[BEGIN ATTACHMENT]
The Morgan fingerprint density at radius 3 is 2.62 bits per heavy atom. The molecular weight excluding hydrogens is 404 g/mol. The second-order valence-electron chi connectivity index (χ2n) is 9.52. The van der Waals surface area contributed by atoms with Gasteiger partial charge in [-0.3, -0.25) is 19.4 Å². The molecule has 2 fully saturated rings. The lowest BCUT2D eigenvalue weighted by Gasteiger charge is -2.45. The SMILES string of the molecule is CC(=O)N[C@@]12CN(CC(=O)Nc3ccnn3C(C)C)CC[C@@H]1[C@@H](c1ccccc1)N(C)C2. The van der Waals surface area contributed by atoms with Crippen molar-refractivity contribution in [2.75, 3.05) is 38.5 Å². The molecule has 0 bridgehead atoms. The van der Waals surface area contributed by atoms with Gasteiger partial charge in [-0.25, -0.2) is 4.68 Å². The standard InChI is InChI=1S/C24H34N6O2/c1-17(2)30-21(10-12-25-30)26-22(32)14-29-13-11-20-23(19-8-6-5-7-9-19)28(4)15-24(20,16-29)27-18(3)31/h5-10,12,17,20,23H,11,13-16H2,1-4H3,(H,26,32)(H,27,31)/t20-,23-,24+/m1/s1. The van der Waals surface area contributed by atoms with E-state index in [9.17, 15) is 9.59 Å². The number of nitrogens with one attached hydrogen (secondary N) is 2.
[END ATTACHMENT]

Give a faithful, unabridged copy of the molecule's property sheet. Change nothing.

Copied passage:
The Morgan fingerprint density at radius 3 is 2.62 bits per heavy atom. The molecular weight excluding hydrogens is 404 g/mol. The second-order valence-electron chi connectivity index (χ2n) is 9.52. The van der Waals surface area contributed by atoms with Gasteiger partial charge in [-0.3, -0.25) is 19.4 Å². The molecule has 2 fully saturated rings. The lowest BCUT2D eigenvalue weighted by Gasteiger charge is -2.45. The SMILES string of the molecule is CC(=O)N[C@@]12CN(CC(=O)Nc3ccnn3C(C)C)CC[C@@H]1[C@@H](c1ccccc1)N(C)C2. The van der Waals surface area contributed by atoms with Crippen molar-refractivity contribution in [2.75, 3.05) is 38.5 Å². The molecule has 0 bridgehead atoms. The van der Waals surface area contributed by atoms with Gasteiger partial charge in [-0.25, -0.2) is 4.68 Å². The standard InChI is InChI=1S/C24H34N6O2/c1-17(2)30-21(10-12-25-30)26-22(32)14-29-13-11-20-23(19-8-6-5-7-9-19)28(4)15-24(20,16-29)27-18(3)31/h5-10,12,17,20,23H,11,13-16H2,1-4H3,(H,26,32)(H,27,31)/t20-,23-,24+/m1/s1. The van der Waals surface area contributed by atoms with E-state index in [9.17, 15) is 9.59 Å². The number of nitrogens with one attached hydrogen (secondary N) is 2.